JBiSE  Vol.3 No.11 , November 2010
A novel NMR instrument for the in-situ monitoring of the absolute polarization of laser-polarized 129Xe
Abstract: A new fully digital and home-built NMR (Nuclear Magnetic Resonance) spectrometer working at very-low magnetic field (4.5 mT) is presented. This spectrometer was initially dedicated for the in situ measurement of the absolute polarization of hyperpolarized 129Xe. It allows detection and acquisition of NMR signals of proton (1H) at 190 kHz and of hyperpolarized xenon-129 (HP 129Xe) at 50 kHz. In this new NMR instrument, we replaced as much analog electronics as possible by digital electronic and software. Except for the power amplifier and the preamplifier, the whole system is digital. The transmitter is based on the use of a Direct Digital Synthesizer (DDS) board. The receiving board allows direct digitalization of the NMR signals thanks to an 8-bits analog-to-digital converter (ADC) clocked at 100 MHz. Decimation is preformed to dramatically improve the ADC resolution so as the final achieved effective resolution could be as high as 14-bits at 5 MHz sampling frequency. NMR signals are then digitally downconverted (DDC). Low-pass decimation filtering is applied on the base-band signals (I/Q) to enhance much more the dynamic range. The system requires little hardware. The transmitter and the receiver are controlled using Labview environment. It is a versatile, flexible and easy-to-replicate system. This was actually one of underlying ideas behind this development. Both 1H and hyperpolarized 129Xe NMR signals were successfully acquired. The system is used for the measurement of the absolute polarization of hyperpolarized 129Xe in hyperpolarizing experiments for the brain perfusion measurements. The high degree of flexibility of this new design allows its use for a large palette of other potential applications.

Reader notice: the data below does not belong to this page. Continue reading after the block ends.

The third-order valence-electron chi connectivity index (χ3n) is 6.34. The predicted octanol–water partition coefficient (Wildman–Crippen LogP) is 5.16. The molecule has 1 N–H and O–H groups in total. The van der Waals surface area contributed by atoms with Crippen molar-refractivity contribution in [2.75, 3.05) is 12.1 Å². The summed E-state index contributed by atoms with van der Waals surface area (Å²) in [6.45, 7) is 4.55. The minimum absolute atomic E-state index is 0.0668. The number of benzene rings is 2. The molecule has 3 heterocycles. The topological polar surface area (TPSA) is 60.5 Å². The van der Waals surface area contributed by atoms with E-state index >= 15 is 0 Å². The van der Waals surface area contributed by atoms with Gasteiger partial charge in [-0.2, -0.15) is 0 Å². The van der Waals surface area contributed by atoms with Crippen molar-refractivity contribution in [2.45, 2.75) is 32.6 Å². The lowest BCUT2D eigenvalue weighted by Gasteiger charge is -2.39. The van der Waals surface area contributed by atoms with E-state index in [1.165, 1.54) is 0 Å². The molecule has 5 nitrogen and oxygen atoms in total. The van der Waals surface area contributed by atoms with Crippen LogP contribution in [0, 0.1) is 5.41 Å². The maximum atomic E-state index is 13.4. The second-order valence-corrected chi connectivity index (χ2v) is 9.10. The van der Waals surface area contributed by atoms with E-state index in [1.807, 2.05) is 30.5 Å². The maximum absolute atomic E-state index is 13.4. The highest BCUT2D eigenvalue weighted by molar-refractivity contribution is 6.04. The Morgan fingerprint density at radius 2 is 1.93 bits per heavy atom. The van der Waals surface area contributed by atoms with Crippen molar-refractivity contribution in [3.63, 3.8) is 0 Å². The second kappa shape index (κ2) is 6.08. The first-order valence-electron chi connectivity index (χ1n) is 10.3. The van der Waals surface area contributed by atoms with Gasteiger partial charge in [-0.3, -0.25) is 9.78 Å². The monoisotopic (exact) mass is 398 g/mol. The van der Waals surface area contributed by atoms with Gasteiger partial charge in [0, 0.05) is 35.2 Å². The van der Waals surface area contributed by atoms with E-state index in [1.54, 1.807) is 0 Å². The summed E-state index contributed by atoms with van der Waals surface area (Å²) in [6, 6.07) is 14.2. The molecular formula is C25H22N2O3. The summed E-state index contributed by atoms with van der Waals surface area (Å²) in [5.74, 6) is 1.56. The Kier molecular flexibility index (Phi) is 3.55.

Cite this paper: nullAsfour, A. (2010) A novel NMR instrument for the in-situ monitoring of the absolute polarization of laser-polarized 129Xe. Journal of Biomedical Science and Engineering, 3, 1099-1107. doi: 10.4236/jbise.2010.311143.

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